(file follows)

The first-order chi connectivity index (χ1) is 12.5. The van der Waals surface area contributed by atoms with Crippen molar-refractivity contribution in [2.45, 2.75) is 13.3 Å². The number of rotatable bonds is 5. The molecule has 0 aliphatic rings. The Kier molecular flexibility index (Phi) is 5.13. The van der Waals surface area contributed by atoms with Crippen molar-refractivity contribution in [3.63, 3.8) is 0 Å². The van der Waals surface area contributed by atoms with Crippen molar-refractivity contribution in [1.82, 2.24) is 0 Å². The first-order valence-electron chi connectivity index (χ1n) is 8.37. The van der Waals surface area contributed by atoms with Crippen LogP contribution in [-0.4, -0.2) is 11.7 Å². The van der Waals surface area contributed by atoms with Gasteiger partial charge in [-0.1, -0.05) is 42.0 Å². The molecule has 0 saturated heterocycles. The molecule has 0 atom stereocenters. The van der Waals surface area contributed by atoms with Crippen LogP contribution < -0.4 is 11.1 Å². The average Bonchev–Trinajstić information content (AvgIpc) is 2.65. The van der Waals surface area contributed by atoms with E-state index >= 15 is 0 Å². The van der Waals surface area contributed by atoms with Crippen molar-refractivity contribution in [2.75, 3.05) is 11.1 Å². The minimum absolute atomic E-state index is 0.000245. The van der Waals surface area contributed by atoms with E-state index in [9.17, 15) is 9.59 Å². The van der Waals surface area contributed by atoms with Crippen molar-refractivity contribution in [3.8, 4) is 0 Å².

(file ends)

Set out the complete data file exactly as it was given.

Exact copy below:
The first-order chi connectivity index (χ1) is 12.5. The van der Waals surface area contributed by atoms with Crippen molar-refractivity contribution in [2.45, 2.75) is 13.3 Å². The number of rotatable bonds is 5. The molecule has 0 aliphatic rings. The Kier molecular flexibility index (Phi) is 5.13. The van der Waals surface area contributed by atoms with Crippen molar-refractivity contribution in [3.63, 3.8) is 0 Å². The van der Waals surface area contributed by atoms with Crippen molar-refractivity contribution in [1.82, 2.24) is 0 Å². The first-order valence-electron chi connectivity index (χ1n) is 8.37. The van der Waals surface area contributed by atoms with Crippen LogP contribution in [-0.4, -0.2) is 11.7 Å². The van der Waals surface area contributed by atoms with Gasteiger partial charge in [-0.1, -0.05) is 42.0 Å². The molecule has 0 saturated heterocycles. The molecule has 0 atom stereocenters. The van der Waals surface area contributed by atoms with Crippen LogP contribution < -0.4 is 11.1 Å². The average Bonchev–Trinajstić information content (AvgIpc) is 2.65. The van der Waals surface area contributed by atoms with E-state index >= 15 is 0 Å². The van der Waals surface area contributed by atoms with Crippen molar-refractivity contribution in [2.75, 3.05) is 11.1 Å². The minimum absolute atomic E-state index is 0.000245. The van der Waals surface area contributed by atoms with E-state index in [9.17, 15) is 9.59 Å². The van der Waals surface area contributed by atoms with Crippen molar-refractivity contribution in [3.8, 4) is 0 Å².